The neurocognitive implications of depressive symptoms in youth
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Research indicates that cognitive and neuropsychological functions are adversely affected by symptoms of depression (Teeter & Semrud-Clikeman, 1997). In addition to deficits in attention and memory, depressive symptomatology may impact oneÃ¢ÂÂs executive functioning abilities. Over the last several decades, a number of studies have investigated the effects of internalizing symptoms on neurocognitive function in adults (e.g., Beats, Sahakian, & Levy, 1996; Channon & Green, 1999; Fossati, Coyette, Ergis, & Allilaire, 2002). However, little research is available confirming the presence of these adverse patterns in children and adolescents manifesting similar depressive symptoms. Although research suggests that children and adolescents who exhibit symptoms of depression often experience greater school and academic disruption (Mash & Barkley, 1996), it is unclear how symptoms of depression impair executive functioning skills in youth.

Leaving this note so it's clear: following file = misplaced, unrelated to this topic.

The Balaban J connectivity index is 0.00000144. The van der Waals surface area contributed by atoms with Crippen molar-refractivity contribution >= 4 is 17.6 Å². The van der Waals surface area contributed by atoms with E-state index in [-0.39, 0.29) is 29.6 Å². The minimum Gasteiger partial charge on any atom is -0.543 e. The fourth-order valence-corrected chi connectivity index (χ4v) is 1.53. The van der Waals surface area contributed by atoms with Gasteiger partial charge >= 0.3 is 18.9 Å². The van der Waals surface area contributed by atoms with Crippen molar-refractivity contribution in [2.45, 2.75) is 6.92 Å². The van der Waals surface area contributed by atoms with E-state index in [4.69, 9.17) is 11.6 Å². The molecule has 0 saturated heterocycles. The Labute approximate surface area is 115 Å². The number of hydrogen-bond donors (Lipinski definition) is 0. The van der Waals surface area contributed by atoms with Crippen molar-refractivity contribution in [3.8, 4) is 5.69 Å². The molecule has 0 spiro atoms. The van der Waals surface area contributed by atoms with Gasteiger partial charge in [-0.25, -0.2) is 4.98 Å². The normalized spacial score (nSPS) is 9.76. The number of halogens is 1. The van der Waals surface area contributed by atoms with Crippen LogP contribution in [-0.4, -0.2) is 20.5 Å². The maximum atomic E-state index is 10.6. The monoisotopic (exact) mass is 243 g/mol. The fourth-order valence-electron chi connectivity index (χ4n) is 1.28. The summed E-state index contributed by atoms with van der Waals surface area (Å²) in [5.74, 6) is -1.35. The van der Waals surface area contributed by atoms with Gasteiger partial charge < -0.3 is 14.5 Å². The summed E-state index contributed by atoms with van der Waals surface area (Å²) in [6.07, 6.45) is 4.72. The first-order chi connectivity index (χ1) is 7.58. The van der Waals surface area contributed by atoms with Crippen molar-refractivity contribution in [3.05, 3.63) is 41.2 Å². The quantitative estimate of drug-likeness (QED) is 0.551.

Gsanger, Kristen Marie (2005). The neurocognitive implications of depressive symptoms in youth. Doctoral dissertation, Texas A&M University. Texas A&M University. Available electronically from